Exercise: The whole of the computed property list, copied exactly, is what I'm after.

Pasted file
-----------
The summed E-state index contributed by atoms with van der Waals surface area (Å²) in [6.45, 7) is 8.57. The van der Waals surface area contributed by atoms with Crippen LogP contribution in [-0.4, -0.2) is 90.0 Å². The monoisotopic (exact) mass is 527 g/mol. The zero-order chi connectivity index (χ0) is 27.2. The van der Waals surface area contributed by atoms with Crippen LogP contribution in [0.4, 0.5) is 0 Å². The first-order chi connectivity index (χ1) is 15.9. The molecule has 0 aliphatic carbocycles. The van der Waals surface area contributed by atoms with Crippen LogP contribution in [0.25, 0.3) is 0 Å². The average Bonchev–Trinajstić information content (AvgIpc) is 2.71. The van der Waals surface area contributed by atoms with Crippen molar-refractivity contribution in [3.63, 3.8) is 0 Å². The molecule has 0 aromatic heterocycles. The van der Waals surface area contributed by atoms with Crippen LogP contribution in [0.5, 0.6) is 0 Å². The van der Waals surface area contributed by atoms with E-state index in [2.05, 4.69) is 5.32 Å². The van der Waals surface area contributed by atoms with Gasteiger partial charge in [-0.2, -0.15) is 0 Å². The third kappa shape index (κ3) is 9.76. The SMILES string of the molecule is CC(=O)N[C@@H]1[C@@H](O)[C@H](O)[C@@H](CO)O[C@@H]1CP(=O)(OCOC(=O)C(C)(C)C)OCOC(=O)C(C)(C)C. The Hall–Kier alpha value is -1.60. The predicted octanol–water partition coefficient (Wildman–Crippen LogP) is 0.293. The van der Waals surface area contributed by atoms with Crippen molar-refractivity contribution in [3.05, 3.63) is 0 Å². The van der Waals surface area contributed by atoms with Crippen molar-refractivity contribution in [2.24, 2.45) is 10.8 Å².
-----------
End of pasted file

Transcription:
The summed E-state index contributed by atoms with van der Waals surface area (Å²) in [6.45, 7) is 8.57. The van der Waals surface area contributed by atoms with Crippen LogP contribution in [-0.4, -0.2) is 90.0 Å². The monoisotopic (exact) mass is 527 g/mol. The zero-order chi connectivity index (χ0) is 27.2. The van der Waals surface area contributed by atoms with Crippen LogP contribution in [0.4, 0.5) is 0 Å². The first-order chi connectivity index (χ1) is 15.9. The molecule has 0 aliphatic carbocycles. The van der Waals surface area contributed by atoms with Crippen LogP contribution in [0.25, 0.3) is 0 Å². The average Bonchev–Trinajstić information content (AvgIpc) is 2.71. The van der Waals surface area contributed by atoms with Crippen molar-refractivity contribution in [3.63, 3.8) is 0 Å². The molecule has 0 aromatic heterocycles. The van der Waals surface area contributed by atoms with Crippen LogP contribution in [0.5, 0.6) is 0 Å². The van der Waals surface area contributed by atoms with E-state index in [2.05, 4.69) is 5.32 Å². The van der Waals surface area contributed by atoms with Gasteiger partial charge in [-0.2, -0.15) is 0 Å². The third kappa shape index (κ3) is 9.76. The SMILES string of the molecule is CC(=O)N[C@@H]1[C@@H](O)[C@H](O)[C@@H](CO)O[C@@H]1CP(=O)(OCOC(=O)C(C)(C)C)OCOC(=O)C(C)(C)C. The Hall–Kier alpha value is -1.60. The predicted octanol–water partition coefficient (Wildman–Crippen LogP) is 0.293. The van der Waals surface area contributed by atoms with Crippen molar-refractivity contribution in [3.05, 3.63) is 0 Å². The van der Waals surface area contributed by atoms with Crippen molar-refractivity contribution in [2.24, 2.45) is 10.8 Å².